New Dacia Spring is surprisingly good

The new 2024 Dacia Spring is not perfect, but given its price is actually quite good.

With a starting price of 16.900 euros, it’s the cheapest electric car you can buy in Europe.

This small electric car comes in three variants.

  • Essential (33 kW): 16.900 euros
  • Expression (48 kW): 18.900 euros
  • Extreme (48 kW): 19.900 euros

2024 Dacia Spring

Basic specs

  • Seats: 4
  • Length: 3.701 mm
  • Width: 1.767 mm
  • Height: 1.519 mm
  • Wheelbase: 2.423 mm
  • Turning circle: 4.800 mm
  • Trunk capacity: 308 L - 1.004 L with the rear seats folded down
  • Frunk capacity: 35 L
  • Weight: 984 kg
  • Wheels: 15-inch
  • Starting price: 16.900 euros


  • Electric motor: 33 or 48 kW
  • Maximum speed: 125 km/h
  • Range (WLTP): 220 km (137 miles)
  • Battery capacity: 26,8 kWh
  • Battery weight: 186 kg
  • Battery chemistry: NCM
  • DC fast charging: 30 kW - from 20 to 80 % in 45 minutes (600 euros option)
  • On-board charging: 7 kW - from 0 to 100 % in 4 hours
  • Consumption: 14,6 kWh/100 km

What’s most impressive is that it comes packed with advanced driver-assistance systems (ADAS) to meet the latest European Global Safety Regulation 2 (GSR2) safety standards.

  • Emergency braking system (with vehicle, pedestrian, cyclist, and motorcycle detection)
  • Traffic sign recognition with speed alert
  • Rear park assist
  • Emergency stop signal
  • Lane change alert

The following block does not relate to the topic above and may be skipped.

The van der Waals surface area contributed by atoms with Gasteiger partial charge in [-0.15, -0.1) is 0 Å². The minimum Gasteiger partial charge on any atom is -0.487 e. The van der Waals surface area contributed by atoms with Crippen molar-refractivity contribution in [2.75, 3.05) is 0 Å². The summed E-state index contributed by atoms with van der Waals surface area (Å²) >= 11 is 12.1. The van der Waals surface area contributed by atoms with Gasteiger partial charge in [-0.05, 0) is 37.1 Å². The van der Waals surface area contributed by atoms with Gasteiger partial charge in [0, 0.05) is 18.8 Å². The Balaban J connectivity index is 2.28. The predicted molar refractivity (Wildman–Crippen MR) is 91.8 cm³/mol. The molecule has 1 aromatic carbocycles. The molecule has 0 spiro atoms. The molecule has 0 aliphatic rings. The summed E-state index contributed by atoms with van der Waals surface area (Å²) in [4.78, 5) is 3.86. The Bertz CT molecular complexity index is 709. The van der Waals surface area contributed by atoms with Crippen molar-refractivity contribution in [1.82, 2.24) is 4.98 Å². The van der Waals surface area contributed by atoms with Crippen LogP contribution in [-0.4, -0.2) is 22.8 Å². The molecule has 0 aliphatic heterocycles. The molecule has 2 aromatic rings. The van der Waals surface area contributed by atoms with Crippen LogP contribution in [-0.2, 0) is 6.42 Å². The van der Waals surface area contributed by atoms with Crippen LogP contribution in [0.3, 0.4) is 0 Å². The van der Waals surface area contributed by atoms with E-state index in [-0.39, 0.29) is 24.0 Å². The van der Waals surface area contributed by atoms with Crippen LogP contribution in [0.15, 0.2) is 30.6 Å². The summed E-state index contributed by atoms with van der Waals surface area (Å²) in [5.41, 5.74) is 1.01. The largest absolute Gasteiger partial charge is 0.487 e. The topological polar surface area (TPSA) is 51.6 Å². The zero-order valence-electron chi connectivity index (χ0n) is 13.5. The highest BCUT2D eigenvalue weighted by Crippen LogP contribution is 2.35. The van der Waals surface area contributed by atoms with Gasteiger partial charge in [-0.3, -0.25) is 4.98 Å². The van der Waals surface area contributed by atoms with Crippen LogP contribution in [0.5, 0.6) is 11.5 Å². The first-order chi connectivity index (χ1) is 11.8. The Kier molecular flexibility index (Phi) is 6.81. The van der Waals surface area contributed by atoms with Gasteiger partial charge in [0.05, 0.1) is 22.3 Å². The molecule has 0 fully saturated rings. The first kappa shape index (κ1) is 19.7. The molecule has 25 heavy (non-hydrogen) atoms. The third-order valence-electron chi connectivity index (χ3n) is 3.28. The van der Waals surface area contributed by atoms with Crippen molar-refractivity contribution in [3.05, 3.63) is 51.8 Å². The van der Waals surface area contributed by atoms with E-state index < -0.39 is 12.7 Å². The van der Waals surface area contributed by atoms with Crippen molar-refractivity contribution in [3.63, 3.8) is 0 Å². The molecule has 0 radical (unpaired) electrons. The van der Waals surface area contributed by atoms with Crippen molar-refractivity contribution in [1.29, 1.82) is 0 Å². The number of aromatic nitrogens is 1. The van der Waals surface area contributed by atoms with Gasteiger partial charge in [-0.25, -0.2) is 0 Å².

• Lane keep assist
  • Driver attention warning
  • Emergency call (eCall)

The top variant even comes with V2L (vehicle-to-load) capability so you can use this electric car as a large powerbank on wheels.

👍 Pros

  • ✅ Lightweight
  • ✅ Great efficiency
  • ✅ Has a frunk
  • ✅ 5 doors (more than the Fiat 500e)
  • ✅ Packed with ADAS
  • ✅ The top variant comes with V2L
  • ✅ Good looking
  • ✅ Price

👎 Cons

  • ❌ Low battery capacity
  • ❌ Weak motor
  • ❌ Slow charging

I really like what the Dacia Spring has become with this last update. It now comes packed with safety features and its efficiency is impressive. The V2L capability is extremely useful for people that often go to remote areas without electricity.

However, I think that it deserved a larger battery, not only to give it a little more range and stronger regenerative braking, but also to better use the handy V2L capability. A 40 kWh LFP battery would be perfect, no need for more in this kind of small and cheap electric car.

I also think that in Europe 11 kW (3-phase) on-board chargers should be standard by now and 22 kW (2 chargers in parallel) optional, even in small electric cars like this one.

Finally, head-up displays are such cheap equipment that greatly improve safety that carmakers should make them standard as soon as possible. Gladly, I do see them being used much more often lately.

Anyway, first deliveries are expected in last quarter of this year. What do you think?

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